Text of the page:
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|07-11-2015, 11:10 AM||#1|
Join Date: Nov 2008
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Supercharged Motorcycles | UP TO SPEED
It looks like Honda’s economy-oriented laydown twin family, represented by the NC700X “adventure” bike and a pair of CTX700 standards (one naked; the other faired) look ready to be joined by a high(er)-performance supercharged flagship, if recent patent documents published in Japan can be trusted.
How does all of the new hardware fit? Say bye-bye to the huge luggage space (a.k.a., “frunk”) under the dummy fuel tank of the NC700X—that’s where the supercharger, intercooler, plenum, and all related plumbing now sits. The inclusion of an intercooler, which will boost performance and reliability by lowering the temperature of the intake air, is of particular interest here. Kawasaki’s H2 superbike, which recently brought supercharging to the limelight, lacks an intercooler, suggesting just how challenging it is to add this technology to a bike with a more conventional engine layout.
The performance level of the new bike will depend hugely on boost levels, but the 670cc parallel twin, tilted forward at an angle of 62 degrees, makes in the neighborhood of just 50 hp and is so unstressed that even doubling the power is unlikely to strain it. Although 100 hp wouldn’t be earth shattering, it would be paired with huge torque for good all-around rideability and likely retain the NC’s inherent fuel economy. This new model might not shape up as a conventional superbike, but it could be a compelling option for someone seeking a sensible motorcycle that isn’t as personality-free as the current, naturally aspirated x700 line.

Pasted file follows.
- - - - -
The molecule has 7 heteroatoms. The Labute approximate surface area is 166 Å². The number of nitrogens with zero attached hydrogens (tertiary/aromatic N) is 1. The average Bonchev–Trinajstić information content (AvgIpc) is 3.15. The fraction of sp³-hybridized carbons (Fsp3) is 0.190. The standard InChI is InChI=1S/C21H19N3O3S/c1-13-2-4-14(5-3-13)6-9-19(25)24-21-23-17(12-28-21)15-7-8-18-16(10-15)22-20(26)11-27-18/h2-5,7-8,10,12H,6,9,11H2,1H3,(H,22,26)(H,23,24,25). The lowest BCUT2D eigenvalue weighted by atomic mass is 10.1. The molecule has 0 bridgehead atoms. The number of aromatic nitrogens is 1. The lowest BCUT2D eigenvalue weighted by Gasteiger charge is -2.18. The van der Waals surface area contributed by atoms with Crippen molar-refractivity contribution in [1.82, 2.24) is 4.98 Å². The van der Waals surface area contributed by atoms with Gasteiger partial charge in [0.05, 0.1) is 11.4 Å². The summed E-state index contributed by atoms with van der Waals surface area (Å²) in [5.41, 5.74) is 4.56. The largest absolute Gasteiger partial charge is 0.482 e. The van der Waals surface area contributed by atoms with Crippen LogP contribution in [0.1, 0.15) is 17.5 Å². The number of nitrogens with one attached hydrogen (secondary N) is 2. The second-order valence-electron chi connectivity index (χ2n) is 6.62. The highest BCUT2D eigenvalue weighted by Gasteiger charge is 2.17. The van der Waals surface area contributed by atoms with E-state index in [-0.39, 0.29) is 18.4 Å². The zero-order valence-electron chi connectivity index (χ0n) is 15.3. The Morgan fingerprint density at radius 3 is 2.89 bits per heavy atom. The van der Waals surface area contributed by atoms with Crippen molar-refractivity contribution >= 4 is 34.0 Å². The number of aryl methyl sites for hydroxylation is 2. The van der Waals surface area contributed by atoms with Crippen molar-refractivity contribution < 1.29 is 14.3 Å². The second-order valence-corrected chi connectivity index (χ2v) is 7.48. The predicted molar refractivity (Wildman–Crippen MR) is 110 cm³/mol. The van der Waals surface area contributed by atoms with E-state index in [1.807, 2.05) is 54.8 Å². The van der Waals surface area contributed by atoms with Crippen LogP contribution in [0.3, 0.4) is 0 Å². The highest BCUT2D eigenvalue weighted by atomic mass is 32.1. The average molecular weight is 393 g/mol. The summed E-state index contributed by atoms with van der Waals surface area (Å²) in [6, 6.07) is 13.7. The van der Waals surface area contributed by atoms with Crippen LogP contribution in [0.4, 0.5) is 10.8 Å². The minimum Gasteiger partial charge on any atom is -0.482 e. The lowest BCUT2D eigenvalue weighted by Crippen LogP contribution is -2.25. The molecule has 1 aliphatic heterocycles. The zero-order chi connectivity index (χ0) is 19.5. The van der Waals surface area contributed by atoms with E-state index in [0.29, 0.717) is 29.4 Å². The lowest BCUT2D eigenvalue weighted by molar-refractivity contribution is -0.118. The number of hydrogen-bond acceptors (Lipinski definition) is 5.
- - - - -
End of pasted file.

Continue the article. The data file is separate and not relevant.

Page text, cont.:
How it Works
The patents don’t specify the type of supercharger used, but Honda will likely opt for a centrifugal design like that on the Kawasaki H2. Mounted above the engine, it will be driven off the crankshaft by gears, chain, or a belt, with gearing that massively increases its speed. Air will be sucked through a reinforced airbox—located between the rider’s knees—and into the supercharger, where it will be compressed and sent to an air-to-air intercooler that’s cooled by a ram-air system at the bike’s nose. From there the intake charge goes to a plenum chamber—effectively a reserve of compressed air that stops surging as revs rise and fall—then on to the throttle bodies. A bypass valve on the plenum feeds any excess pressure back into the supercharger.
Superchargers (and turbos too) are likely to become more common on bikes in the next few years, as toughening emissions regulations are pushing manufacturers to find new and ever-cleaner ways to build power. In cars, forced induction was once limited to high-performance machines, but now it’s becoming common across all segments because it allows the use of smaller, more economical, and environmentally friendly engines without sacrificing peak power. Modern technology like direct fuel injection and advanced knock prevention also allows the use of much higher compression ratios than in the past, improving off-boost performance and reducing lag in power delivery.
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